Asking “why?” is critical to motivating ourselves and others.
As children, we were naturally curious. We asked “why?” when we began to talk: “Why is the sky blue?” “Why is the sun yellow?” When parents answered a question, we usually followed with another “why?”
As adults, though, we’ve stopped asking “why?” for various reasons. Perhaps we think we know the answer. Maybe we don’t wish to come across as unintelligent. We may even hope the answer will simply reveal itself.
However, to effectively communicate with our colleagues and customers, we have to be convinced that what we’re communicating is important. We have to create a connection to move others to take action. Therefore, we must ask the questions necessary to help ourselves and others fully understand the business.
We ask “why?” so everyone can develop a mindset to think deeper about the significance of their responsibilities. Motives influence our productivity and goals, and our aim should be to achieve positive results.
To boost productivity and shape motives, here are several ways we should be asking “why?”
Why are we doing this?
For any project or task, it’s imperative employees understand why they’re starting it in the first place. Simply tackling a project for the sake of doing it is not a reason to devote our time and skills to it.
Rather, knowing the purpose of the individual project or task at hand will persuade employees that they’re doing important work. Questions to consider are:
- “What is the end goal?”
- “What do we hope to accomplish?”
- “How does it contribute to the larger picture?”
Employees’ personal and professional motives will also affect their attitudes and the effort they apply to the task. Managers should ask employees why they’re undertaking the assignment so that team and company motivations can be mutually aligned. Understand their mindset so that you can help redirect it or guide it if necessary. If your team understands the “why” of the task or project, and hopefully agrees with it, then their own motivation will be clear and that will drive them to give it their all.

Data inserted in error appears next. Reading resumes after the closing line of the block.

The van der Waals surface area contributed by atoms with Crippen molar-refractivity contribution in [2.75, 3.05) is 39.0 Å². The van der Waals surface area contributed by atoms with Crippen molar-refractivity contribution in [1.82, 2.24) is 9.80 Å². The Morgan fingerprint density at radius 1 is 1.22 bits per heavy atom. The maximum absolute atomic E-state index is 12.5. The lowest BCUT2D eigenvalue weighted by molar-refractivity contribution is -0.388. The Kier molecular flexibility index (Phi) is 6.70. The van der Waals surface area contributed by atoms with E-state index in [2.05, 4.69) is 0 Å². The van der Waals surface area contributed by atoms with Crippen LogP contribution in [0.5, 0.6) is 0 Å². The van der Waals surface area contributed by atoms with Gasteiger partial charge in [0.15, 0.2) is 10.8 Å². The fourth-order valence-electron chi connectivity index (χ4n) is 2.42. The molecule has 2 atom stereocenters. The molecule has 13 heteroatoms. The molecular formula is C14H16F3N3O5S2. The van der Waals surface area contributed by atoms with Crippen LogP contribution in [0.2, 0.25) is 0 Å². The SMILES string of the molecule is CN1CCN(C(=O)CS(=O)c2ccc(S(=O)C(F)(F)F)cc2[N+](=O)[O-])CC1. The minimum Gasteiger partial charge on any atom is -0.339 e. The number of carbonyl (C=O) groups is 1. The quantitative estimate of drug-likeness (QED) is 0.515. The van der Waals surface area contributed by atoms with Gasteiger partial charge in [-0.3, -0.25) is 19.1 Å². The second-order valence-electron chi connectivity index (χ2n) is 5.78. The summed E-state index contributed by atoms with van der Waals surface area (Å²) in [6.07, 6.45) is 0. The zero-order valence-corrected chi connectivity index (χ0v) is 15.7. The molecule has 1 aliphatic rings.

Why is there value in the organization?
Helping employees move beyond the routine of clocking in and doing their jobs is important to keep them motivated. Make sure they understand what the company is about, what drives the organization, what values it represents, how the company is embodying its mission, and how the employees fit into the overall picture.
It can be a challenge for employees to feel the same passion for a company that its owner does, but leadership can help with this area. Leaders are persuasive when they embody the values of the organization, are driven to help the company grow, and feel the same passion for its overall goals. That passion trickles down to the team, motivating individuals to devotedly serve the company in reaching its aims.
Why is this important to customers?
To motivate your team to provide better goods or services, help them move beyond asking why a project or task adds value internally to asking why it’s meaningful to customers.
Ask employees to put themselves in the shoes of the customer so that they learn to think as a customer.
Encourage them to visualize how their work benefits others. Employees may feel more motivated after they answer: “How is this going to make the customer’s life easier?”
Why is this important to employees?
Entry-level and mid-career staff aren’t the only ones who need to ask themselves “why?”
Executives, leadership, and management should be concerned with the benefits to their employees. They should ask: “How do the values of the company benefit employees?” “How will projects and tasks bring satisfaction in employees’ work?” “Why will this initiative motivate them to be more productive?”
Asking “why” moves others to think and assess why they’re doing what they’re doing. It causes them to move beyond the simple task of doing to instead evaluating the reasons behind their motivation. When people put meaning into their actions, it humanizes the process of decision making.
Help your team see the value in their work and the value in themselves by asking “why?”
This post first appeared on Thomas Insights